Graham Parker
Graham Parker

Graham Parker and the Rumour showed their age when they played the Park West last week, and it was both the most compelling and the weakest aspect of their performance, the next to last show on the reunited group’s first tour together in more than 30 years.

The band’s history dates back to 1976, when Parker, an up-and-coming songwriter, recruited the musicians who became known as the Rumour from Britain’s pub rock scene to back him on his debut record. They quickly gained acclaim for Parker’s incisive, often wrathful lyrics and the music’s mix of soul, reggae and tough-minded rock—a combination that fit well amid the explosion of punk.

Parker split with the group in 1980 and has spent the ensuing decades as a solo artist with a long discography that includes several releases on the local Bloodshot Records label. Shortly after his reunion with the Rumour for the first time to make their new record Three Chords Good, director Judd Apatow asked Parker to play himself in the film This is 40 (now in theatres), in which the band also appears.

At times during their nearly two-hour show, the band recaptured the fire of their original incarnation as they mixed songs from Three Chords Good with their early work and a smattering of Parker’s solo material. Martin Belmont’s growling reggae riff and Bob Andrews’ clattering piano fueled a torrid version of “Protection,” and Brinsley Schwartz played an aptly heated guitar solo on “Get Started, Start a Fire.” Andrew Bodnar’s pumping bass lines and onetime Chicagoan and former Waco Brothers member Steve Goulding’s freight train drumming powered “A Lie Gets Halfway ‘Round the World…”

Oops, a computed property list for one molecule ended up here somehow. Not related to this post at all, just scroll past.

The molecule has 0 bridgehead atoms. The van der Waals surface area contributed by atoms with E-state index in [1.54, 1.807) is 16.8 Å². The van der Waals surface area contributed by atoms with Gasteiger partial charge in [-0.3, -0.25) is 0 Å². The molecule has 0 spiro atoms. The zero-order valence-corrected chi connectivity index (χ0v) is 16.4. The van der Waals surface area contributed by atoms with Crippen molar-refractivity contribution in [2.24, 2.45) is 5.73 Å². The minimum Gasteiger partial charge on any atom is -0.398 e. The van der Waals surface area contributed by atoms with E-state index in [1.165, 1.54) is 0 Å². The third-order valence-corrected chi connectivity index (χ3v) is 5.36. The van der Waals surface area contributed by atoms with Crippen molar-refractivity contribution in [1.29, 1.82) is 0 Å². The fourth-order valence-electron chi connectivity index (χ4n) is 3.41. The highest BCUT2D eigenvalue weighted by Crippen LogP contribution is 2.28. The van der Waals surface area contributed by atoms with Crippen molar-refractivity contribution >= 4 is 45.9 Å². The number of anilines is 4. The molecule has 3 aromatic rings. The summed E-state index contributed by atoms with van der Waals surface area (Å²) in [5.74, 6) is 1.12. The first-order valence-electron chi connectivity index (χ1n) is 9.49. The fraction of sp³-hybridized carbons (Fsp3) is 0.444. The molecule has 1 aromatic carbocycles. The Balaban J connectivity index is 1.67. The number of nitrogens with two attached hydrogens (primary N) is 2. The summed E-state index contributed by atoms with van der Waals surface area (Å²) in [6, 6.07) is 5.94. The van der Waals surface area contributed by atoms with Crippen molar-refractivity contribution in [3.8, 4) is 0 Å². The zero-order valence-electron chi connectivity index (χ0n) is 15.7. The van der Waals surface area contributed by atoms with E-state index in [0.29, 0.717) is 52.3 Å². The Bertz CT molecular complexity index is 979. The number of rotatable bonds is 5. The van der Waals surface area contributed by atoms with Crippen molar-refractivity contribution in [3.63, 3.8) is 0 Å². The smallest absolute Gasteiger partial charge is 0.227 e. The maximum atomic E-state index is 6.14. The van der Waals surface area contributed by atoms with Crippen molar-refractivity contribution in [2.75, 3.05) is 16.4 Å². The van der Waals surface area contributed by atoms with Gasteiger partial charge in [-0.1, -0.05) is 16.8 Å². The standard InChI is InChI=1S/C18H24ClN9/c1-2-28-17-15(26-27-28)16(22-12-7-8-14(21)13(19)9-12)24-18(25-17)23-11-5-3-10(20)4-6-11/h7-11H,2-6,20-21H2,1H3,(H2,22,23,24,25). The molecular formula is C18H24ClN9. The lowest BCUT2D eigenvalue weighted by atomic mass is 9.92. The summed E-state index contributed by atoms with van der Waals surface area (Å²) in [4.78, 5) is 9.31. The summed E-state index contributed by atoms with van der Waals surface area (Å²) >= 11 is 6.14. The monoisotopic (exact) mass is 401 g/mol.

While the 62-year-old Parker performed with animated energy and impressive physicality, time has blunted the razor edge in his raspy voice, and he couldn’t give songs like “Stupefaction” the same impact they once had. Similarly, the band often played slower and looser than they once had, so that songs that once had bristled with ire now chugged along amiably instead.

On the other hand, the greater fullness and tenderness of Parker’s singing and the band’s sense of pace enhanced their ballads. The soulful “Watch the Moon Come Down,” which is featured in Apatow’s movie, had a near-orchestral beauty, and “You Can’t Be Too Strong,” which Parker performed on acoustic guitar accompanied only by Bodnar and Andrews, was quietly devastating in its remorseful account of abortion.

On “Old Soul,” a new song, Parker skipped lightly through a smoky melody amid the Rumour’s jazzy accompaniment, their rueful wisdom and musical assurance a testament to the virtues of experience.

Kevin McKeough is a contributing music critic for Chicago magazine.